The second category are extraterrestrials who have not gone through critical testing and may yet fall. If they do not fall in that future trial or testing, they would become like the extraterrestrials who passed through their trail and did not fall, and will enjoy the same characteristics as that first subcategory. For those who fall, then we go to the next category.

Extraterrestrials with the Imago Dei who have fallen.

Extraterrestrials who have the image of God and have fallen are creatures who are in some state of rebellion with God. This is the state of humans, even those who have become Christians, who are God's chosen people, still struggle with an inner rebellion against God. There are two subcategories: those whom God has a plan of salvation or redeeming, and those who God does not plan to redeem. Remember, from the Bible's description of God's activity with respect to fallen angels, who are intelligent, rational, conscious beings with a sense of right and wrong, God does not provide a means of redeeming them. (As a side note, it is possible that theologically angels are not considered to be created in the image of God -- but I am ignoring that possibility for this discussion.)

For those extraterrestrials that God does provide an means of redemption, what would that look like? This is speculative theology (which all of this is), but I will brazenly make speculations. It might be that someone like Jesus Christ, the second person of the Triune God, entered or will enter into the extraterrestrial civilization and die for their sins, taking the punishment that each one of them deserve. As with humans, those who place their faith in that Christ-like being will be redeemed. One interesting variation would be that Jesus' death and resurrection here on Earth covers the fallen extraterrestrials who place their faith in Christ.

For those extraterrestrials where God has not provided a means for redemption, there are a few things to consider. If we were to ever come across them, we may not be able to distinguish these from the category where God will provide in the future, or where Jesus from Earth is the means of their redemption, or that these simply will not be redeemed by God at all just as the fallen demons have no provision for redemption. Just as with people we encounter who do not know God, it is possible that God will redeem them sometime in the future, so it may be with these fallen extraterrestrials. Further, I am assuming it will not be simple to understand completely alien extraterrestrials, and judging their condition with respect to God may be very difficult.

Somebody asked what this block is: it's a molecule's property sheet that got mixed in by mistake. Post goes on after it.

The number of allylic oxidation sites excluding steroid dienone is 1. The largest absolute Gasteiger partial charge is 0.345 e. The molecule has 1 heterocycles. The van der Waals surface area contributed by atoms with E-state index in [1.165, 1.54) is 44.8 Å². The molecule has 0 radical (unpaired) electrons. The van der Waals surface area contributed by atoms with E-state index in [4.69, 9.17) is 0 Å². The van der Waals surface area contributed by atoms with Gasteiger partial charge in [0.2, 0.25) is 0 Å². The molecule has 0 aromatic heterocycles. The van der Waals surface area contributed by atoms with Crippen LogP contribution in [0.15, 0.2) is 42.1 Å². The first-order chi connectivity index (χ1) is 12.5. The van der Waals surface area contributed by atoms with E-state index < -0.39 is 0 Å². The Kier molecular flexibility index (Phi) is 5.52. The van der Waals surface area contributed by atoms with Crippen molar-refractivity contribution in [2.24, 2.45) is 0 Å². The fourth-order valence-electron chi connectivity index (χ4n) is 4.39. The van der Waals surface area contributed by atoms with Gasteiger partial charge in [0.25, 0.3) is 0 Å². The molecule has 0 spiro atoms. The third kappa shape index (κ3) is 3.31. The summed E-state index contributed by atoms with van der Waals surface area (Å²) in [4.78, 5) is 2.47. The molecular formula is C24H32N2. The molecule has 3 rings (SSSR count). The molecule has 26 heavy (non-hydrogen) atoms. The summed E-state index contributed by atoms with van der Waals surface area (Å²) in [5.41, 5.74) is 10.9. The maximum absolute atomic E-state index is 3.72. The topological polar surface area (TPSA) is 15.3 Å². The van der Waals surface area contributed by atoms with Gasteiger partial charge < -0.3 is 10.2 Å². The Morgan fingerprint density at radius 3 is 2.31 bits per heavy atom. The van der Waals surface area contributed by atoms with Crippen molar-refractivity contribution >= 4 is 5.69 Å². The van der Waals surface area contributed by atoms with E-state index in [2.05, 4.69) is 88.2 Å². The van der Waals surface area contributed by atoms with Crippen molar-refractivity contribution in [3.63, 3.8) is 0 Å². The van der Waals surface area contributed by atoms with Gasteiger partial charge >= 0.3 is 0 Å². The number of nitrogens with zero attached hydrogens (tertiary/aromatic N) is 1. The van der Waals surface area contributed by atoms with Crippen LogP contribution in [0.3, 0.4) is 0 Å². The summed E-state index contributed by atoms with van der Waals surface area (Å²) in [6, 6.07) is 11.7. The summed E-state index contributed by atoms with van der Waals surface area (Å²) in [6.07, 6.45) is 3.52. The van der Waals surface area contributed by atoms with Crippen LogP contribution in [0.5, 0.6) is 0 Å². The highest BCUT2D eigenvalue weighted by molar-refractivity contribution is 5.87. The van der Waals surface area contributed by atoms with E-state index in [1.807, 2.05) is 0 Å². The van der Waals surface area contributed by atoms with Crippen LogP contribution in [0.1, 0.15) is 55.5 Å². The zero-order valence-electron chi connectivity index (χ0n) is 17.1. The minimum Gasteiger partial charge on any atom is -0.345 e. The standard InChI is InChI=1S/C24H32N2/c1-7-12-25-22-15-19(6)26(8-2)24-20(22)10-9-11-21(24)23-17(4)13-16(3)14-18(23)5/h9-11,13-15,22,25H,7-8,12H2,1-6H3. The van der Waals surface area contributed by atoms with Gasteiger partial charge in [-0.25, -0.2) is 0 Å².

Intelligent Extraterrestrials without the Imago Dei

Finally, is it possible that are extraterrestrials without the image of God? They do not have a spiritual nature to them. They do not have a sense of moral integrity with each other. They do not have a sense of God or any duty towards him at all. They are not immoral, the are amoral. Perhaps the same could be asked of what happens to a wolf, a lion, a dog? These are creatures who do not exhibit a sense of morality. Well, many dog owners will tell me otherwise, but there is a distinction in Christian theology that differentiates these animals from humans in the sense of the image of God. Humans have a much greater degree of righteous integrity than dogs do, a much greater sense of God. To me, this last category of intelligent extraterrestrials would contain the biggest unknown in my mind. I am not sure it is even possible that an intelligent, rational, self aware, conscious being is possible without a sense of righteous integrity and an awareness of God and duty towards him. If such creatures exist, when they die, they just go out of existence -- period. I don't see anywhere in the Bible that demands that intelligent extraterrestrials without the image of God cannot exist. It just seems that it is unlikely. Neither does the Bible make a direct reference on what happens to such creatures.


These are some of my guesses. If you read all they way to here, I am amazed, since most come here in a one-shot click from a Google search, having not read this blog before, and not having my background. I welcome comments from Christians and non-Christians alike. For non-Christians, this may look a bit heartless in its analysis and arrogant. Many non-Christians think this kind of analysis is arrogant, because  I claim to know that God shows partiality to one type of belief I personally hold. What hubris! I understand. I only offer this. If Christianity is true, I cannot claim any credit in becoming a Christian. God is the one who made me a Christian, not based on anything good that I've done or had to offer. Quite the contrary, God chose and made me a Christian because I am bad and have nothing to offer. I would not come to God on my own in any way. In this way Christianity is a humble religion of bad people who did not seek redemption that God redeemed. If this is true, I had no part of making this true. Quite the opposite.

Thanks for reading.